Letter from W. Halse
dated 5th. March 1849
5th. March 1849
My dear McLean,
By some mistake we have not corresponded since you left, and therefore I was glad to receive your letter the other day; though, when you wrote, and from whence, it did not say.
I am again laid up with quinsey, - the second within 6 months; and my neck is very bad from being blistered. You will excuse my short letter by this post.
I fancy, from your letter to me, that Mr. Fox has communicated to you the contents of my despatch to him, respecting Compensation. The subsequent delay, (of which you spoke), arose in this way. Mr. Fox awaited my further communication - this reply to my letter. I have since forwarded the wishes of the Land Claimants, that they should receive 1 1/2 acres compensation. I think a distinction should be made between those who received, and those
who did not receive land in exchange in 1844. But the utmost wish I have is to hear that the arrangement can be carried out satisfactorily to all concerned; though some of the claimants are unjust in their judgment of me.
The principal thing I desired to write to you of, is the business in which I have been undeservedly drawn into, by a worthless bitch, named Rawinia, the woman of a worthy man, Hahopa, who went with you to Wellington. I mention this that if you ever hear of it, you may have a correct version of the story, as far at least as I can give it. It is unpleasant to me, in my situation, to be mixed up in an affair of this kind; and moreover, I have, deservedly or not I will not say, a reputation on account of Maeori, who gives confirmation to a suspicion, however absurd. The facts are these:- Rawinia, during Hakopa's courtship of her, in August last, came to me, and offered to throw Hakopa overboard, if I would take her. As she was accompanied by Te Ropia, her father, I do not intend to publish this if the natives do not meddle with me. Being Company's Agent, if for no other reason, I declined; and she, womanlike, did not forgive or forget me for it. Afterwards, Rangi
Waia, another hopeful, and bosom friend of Rawinia, tried me on her own account, with equal success. She was tapu to Wi Koro, an old fellow. Well, Hakopa duly took unto himself Rawinia, without marriage; and Wi Koro attempted to take unto himself Rangi Waia, at Turton's Chapel, where she refused to be married to him, or live with him on any terms. To my mind the girl is as free as the wind. The father and mother, however, continued to persecute the girl; and to free herself, as she thought of Wi Koro, told them she and Rawinia were excessively spooney on Hare Tuakana, whose machinery worked to their entire satisfaction. They, (Rangi Waia's people) came to me in a friendly way, as I believe, to find out if I would connect myself with them; when the girl, pressed by me, told them in their presence that persecution had driven her to lies; and that all she had said of me was invention. The father and mother were satisfied, and so was Wi Koro, who, finding the hopeless nature of his suit, decided on returning to his place at Waikato, immediately on selling his wheat, etc. The father and mother, (old Whaio and his one-eyed wife) sorry to lose the man, perhaps because he had been waiting so many years, renewed their efforts on his behalf, and the girl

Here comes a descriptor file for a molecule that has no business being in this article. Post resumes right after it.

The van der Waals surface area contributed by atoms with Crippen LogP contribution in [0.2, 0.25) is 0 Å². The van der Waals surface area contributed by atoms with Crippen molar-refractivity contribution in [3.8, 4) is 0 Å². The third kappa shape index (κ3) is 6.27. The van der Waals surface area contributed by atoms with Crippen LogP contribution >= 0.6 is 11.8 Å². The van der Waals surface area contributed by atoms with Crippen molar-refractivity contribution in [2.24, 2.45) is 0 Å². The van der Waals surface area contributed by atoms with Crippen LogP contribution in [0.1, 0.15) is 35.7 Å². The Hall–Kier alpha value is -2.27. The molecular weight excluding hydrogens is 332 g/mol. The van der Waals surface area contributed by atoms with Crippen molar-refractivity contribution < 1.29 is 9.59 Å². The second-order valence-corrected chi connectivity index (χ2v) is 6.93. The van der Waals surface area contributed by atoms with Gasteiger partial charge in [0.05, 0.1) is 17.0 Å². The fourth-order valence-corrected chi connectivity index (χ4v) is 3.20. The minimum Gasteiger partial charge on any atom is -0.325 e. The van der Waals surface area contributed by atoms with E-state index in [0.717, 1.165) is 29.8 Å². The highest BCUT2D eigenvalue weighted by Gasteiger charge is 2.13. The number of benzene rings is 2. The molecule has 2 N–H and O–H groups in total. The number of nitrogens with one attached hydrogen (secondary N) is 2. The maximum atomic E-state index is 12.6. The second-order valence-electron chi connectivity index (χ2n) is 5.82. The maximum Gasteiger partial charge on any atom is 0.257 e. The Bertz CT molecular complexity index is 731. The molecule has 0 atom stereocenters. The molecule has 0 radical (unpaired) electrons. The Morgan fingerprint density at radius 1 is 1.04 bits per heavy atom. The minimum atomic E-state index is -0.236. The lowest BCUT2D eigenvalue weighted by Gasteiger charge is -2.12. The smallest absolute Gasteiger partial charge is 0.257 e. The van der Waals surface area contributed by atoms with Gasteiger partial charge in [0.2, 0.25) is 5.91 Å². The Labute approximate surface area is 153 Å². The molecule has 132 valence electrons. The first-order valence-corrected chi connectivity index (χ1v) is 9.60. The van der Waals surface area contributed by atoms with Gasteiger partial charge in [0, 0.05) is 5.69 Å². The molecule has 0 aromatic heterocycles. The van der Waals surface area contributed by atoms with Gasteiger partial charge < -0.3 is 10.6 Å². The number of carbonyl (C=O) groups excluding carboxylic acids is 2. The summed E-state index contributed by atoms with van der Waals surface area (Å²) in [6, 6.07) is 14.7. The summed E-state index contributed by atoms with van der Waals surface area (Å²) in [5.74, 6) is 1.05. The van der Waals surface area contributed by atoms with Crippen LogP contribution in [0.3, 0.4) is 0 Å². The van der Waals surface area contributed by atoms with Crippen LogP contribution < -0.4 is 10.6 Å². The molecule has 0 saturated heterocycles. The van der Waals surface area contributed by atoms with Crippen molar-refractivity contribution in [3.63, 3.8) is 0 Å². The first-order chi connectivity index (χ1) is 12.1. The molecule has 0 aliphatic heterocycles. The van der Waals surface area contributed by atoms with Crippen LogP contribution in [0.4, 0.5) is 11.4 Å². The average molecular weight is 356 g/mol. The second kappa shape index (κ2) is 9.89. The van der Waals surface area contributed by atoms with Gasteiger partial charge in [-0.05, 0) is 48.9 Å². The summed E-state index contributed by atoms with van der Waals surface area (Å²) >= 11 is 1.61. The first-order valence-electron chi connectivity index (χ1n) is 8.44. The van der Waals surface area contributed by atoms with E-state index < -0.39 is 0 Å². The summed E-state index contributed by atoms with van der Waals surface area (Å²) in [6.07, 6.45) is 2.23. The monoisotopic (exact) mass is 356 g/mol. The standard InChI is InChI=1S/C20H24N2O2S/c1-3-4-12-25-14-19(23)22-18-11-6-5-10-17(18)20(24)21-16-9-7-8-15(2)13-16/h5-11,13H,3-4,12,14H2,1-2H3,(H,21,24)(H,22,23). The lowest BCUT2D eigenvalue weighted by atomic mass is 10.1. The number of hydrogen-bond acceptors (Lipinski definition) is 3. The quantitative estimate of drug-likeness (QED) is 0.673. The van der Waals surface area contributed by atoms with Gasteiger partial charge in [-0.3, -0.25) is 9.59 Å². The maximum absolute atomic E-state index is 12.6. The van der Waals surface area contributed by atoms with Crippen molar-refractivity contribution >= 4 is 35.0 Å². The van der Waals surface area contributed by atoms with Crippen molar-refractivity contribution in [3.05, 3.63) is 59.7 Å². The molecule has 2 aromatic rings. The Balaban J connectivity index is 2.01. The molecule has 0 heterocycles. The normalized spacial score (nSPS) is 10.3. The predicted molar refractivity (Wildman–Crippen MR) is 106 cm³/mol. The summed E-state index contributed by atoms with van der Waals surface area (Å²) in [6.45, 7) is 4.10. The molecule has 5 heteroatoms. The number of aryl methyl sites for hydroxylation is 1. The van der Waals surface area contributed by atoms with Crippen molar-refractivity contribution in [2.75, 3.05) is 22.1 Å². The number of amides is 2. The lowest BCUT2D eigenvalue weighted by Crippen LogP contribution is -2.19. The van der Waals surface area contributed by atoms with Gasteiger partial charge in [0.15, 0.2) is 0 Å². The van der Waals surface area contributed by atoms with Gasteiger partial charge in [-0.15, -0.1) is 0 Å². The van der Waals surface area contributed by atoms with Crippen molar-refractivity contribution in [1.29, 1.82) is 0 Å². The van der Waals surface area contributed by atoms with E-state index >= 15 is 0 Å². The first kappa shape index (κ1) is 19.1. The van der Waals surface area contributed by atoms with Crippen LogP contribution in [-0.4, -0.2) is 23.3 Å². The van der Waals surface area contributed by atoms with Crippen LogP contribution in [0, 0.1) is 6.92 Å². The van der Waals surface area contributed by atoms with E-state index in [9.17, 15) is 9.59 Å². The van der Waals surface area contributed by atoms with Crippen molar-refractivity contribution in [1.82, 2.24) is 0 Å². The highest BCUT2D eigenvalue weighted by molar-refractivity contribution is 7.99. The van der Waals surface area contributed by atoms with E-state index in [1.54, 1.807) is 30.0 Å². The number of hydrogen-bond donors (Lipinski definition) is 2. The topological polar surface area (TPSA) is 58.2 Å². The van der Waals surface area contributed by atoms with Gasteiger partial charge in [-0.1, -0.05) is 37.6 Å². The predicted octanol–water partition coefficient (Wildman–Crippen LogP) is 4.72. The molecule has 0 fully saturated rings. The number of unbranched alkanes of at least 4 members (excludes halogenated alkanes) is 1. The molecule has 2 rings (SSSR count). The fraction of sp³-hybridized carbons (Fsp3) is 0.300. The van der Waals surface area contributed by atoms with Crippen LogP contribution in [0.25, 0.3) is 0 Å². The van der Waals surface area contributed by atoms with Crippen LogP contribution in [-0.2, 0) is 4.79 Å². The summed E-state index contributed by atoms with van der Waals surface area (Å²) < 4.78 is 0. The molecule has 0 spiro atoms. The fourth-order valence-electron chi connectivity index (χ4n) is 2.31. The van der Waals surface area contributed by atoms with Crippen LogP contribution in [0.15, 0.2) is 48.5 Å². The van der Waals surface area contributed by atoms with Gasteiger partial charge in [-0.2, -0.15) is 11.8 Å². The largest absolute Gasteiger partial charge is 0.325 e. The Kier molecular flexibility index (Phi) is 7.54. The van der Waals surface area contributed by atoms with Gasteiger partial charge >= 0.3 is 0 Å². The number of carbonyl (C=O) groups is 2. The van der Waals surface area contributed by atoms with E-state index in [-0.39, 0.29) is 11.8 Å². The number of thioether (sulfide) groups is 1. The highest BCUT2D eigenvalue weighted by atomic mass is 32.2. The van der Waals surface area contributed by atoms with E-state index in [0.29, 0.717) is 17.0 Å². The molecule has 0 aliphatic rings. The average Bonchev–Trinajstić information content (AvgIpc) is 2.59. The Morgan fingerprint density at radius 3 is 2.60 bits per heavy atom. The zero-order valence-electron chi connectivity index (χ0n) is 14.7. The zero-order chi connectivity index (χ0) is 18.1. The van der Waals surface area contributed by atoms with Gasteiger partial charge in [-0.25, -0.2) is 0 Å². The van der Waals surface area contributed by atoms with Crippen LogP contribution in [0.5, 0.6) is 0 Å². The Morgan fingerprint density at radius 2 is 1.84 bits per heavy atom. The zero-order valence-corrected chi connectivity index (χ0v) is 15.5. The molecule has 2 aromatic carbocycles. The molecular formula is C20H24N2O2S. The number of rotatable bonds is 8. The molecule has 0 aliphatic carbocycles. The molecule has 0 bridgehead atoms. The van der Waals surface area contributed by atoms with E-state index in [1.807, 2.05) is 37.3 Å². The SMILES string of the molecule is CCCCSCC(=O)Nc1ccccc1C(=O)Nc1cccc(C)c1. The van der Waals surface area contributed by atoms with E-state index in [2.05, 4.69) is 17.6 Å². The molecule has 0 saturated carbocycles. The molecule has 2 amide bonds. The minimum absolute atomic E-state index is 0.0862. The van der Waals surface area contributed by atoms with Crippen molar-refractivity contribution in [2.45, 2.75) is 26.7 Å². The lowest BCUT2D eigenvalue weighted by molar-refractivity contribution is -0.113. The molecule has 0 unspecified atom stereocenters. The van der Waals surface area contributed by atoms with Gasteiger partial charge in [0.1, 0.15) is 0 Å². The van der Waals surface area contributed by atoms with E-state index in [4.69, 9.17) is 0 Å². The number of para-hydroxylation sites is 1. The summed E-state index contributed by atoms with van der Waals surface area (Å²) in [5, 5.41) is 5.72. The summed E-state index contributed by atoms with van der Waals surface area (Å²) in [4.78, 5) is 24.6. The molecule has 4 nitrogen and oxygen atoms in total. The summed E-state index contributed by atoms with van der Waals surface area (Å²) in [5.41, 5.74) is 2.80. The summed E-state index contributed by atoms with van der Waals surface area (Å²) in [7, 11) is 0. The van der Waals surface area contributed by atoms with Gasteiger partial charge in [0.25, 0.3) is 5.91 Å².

bolted into the bush, and was not captured for some days. To this day, I hear she refuses to live with Wi Koro.
Hakopa, in due time, returned. The Waiwakaiho natives tried to induce him to marry Rawinia, as their consent to his resuming her, which he respectfully declined; so they live together as before. One day, since I've had this infernal quinsey, Hakopa, who had been two or three times since his return, told Rawinia he was coming to me; and asked her to accompany him. She said she was ashamed; and gave as her reason, that I had acted as Hakopa's Agent in a delicate business, - in vulgar language, that I had stummied (?) her. Whether it was said in worry, as quoting an offence to her, by Rangi Waia, or as "utu" for my former indifference, I cannot say. At all events, suspecting that Nga Pihi was in it, as Rawinia never came here without her, they got up a "tuau", and took from her (Nga Pehi) a cart. Thy lying varmint went so far as to implicate Cooke; saying he was in my house, and connived at the intrigue. So false a charge is my best defence. The plunder commenced; the girl had no alternative but a persistance in her falsehood. After that they went to Waiwakaiho, and robbed Honi Ropiha, and I believe the father, of some things. At least they were given up,
and the taua returned to Puketapu. Cooke came into town, and told me they intended waiting on me on the following morning; so I wrote to Captain King, more on the Company's account than my own. But if they ever seriously contemplated coming, Rawiri and others dissuaded them, and as far as I know, the thing will blow over. It has been confined to the natives; and I prefer that it should rest with them. They know, however, that I proposed to them through Cooke and some natives, that the correct course, if they suspected me, was to have a korero with me on my recovery. If I hear anything more I'll write to you.
This was to have been a short letter.